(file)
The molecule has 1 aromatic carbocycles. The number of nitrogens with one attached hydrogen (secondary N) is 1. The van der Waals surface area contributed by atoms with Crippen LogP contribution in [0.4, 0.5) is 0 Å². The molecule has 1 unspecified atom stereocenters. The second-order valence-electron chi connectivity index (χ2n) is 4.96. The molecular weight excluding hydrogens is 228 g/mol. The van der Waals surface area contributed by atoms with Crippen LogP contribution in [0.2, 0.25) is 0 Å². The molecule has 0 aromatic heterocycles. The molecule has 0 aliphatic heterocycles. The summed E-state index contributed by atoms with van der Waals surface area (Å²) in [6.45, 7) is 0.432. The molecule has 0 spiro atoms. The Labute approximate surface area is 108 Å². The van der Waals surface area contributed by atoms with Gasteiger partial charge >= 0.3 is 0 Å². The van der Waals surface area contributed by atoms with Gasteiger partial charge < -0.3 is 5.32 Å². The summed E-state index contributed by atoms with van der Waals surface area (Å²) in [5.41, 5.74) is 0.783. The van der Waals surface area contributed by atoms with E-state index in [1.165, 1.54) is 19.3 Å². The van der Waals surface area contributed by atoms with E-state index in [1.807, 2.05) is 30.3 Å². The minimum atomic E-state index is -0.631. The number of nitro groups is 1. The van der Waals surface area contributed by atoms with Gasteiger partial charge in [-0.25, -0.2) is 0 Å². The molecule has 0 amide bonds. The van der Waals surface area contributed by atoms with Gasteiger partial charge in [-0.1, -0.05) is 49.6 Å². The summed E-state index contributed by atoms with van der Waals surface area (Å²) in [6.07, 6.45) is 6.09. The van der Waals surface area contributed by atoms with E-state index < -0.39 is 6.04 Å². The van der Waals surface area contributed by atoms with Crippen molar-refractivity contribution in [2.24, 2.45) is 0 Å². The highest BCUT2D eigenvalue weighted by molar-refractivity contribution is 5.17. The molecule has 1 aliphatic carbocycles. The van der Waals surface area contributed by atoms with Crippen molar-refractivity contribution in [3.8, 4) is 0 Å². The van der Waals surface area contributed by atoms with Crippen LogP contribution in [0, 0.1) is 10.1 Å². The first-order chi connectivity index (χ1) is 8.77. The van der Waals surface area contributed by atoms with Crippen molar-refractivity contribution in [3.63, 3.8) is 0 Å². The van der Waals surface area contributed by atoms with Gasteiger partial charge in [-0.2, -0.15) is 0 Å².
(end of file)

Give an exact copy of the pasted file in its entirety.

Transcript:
The molecule has 1 aromatic carbocycles. The number of nitrogens with one attached hydrogen (secondary N) is 1. The van der Waals surface area contributed by atoms with Crippen LogP contribution in [0.4, 0.5) is 0 Å². The molecule has 1 unspecified atom stereocenters. The second-order valence-electron chi connectivity index (χ2n) is 4.96. The molecular weight excluding hydrogens is 228 g/mol. The van der Waals surface area contributed by atoms with Crippen LogP contribution in [0.2, 0.25) is 0 Å². The molecule has 0 aromatic heterocycles. The molecule has 0 aliphatic heterocycles. The summed E-state index contributed by atoms with van der Waals surface area (Å²) in [6.45, 7) is 0.432. The molecule has 0 spiro atoms. The Labute approximate surface area is 108 Å². The van der Waals surface area contributed by atoms with Gasteiger partial charge >= 0.3 is 0 Å². The van der Waals surface area contributed by atoms with Gasteiger partial charge < -0.3 is 5.32 Å². The summed E-state index contributed by atoms with van der Waals surface area (Å²) in [5.41, 5.74) is 0.783. The van der Waals surface area contributed by atoms with E-state index in [1.165, 1.54) is 19.3 Å². The van der Waals surface area contributed by atoms with E-state index in [1.807, 2.05) is 30.3 Å². The minimum atomic E-state index is -0.631. The number of nitro groups is 1. The van der Waals surface area contributed by atoms with Gasteiger partial charge in [-0.25, -0.2) is 0 Å². The molecule has 0 amide bonds. The van der Waals surface area contributed by atoms with Gasteiger partial charge in [-0.1, -0.05) is 49.6 Å². The summed E-state index contributed by atoms with van der Waals surface area (Å²) in [6.07, 6.45) is 6.09. The van der Waals surface area contributed by atoms with E-state index < -0.39 is 6.04 Å². The van der Waals surface area contributed by atoms with Crippen molar-refractivity contribution in [2.24, 2.45) is 0 Å². The highest BCUT2D eigenvalue weighted by molar-refractivity contribution is 5.17. The molecule has 1 aliphatic carbocycles. The van der Waals surface area contributed by atoms with Crippen molar-refractivity contribution in [3.8, 4) is 0 Å². The van der Waals surface area contributed by atoms with Crippen LogP contribution in [0, 0.1) is 10.1 Å². The first-order chi connectivity index (χ1) is 8.77. The van der Waals surface area contributed by atoms with Crippen molar-refractivity contribution in [3.63, 3.8) is 0 Å². The van der Waals surface area contributed by atoms with Gasteiger partial charge in [-0.2, -0.15) is 0 Å².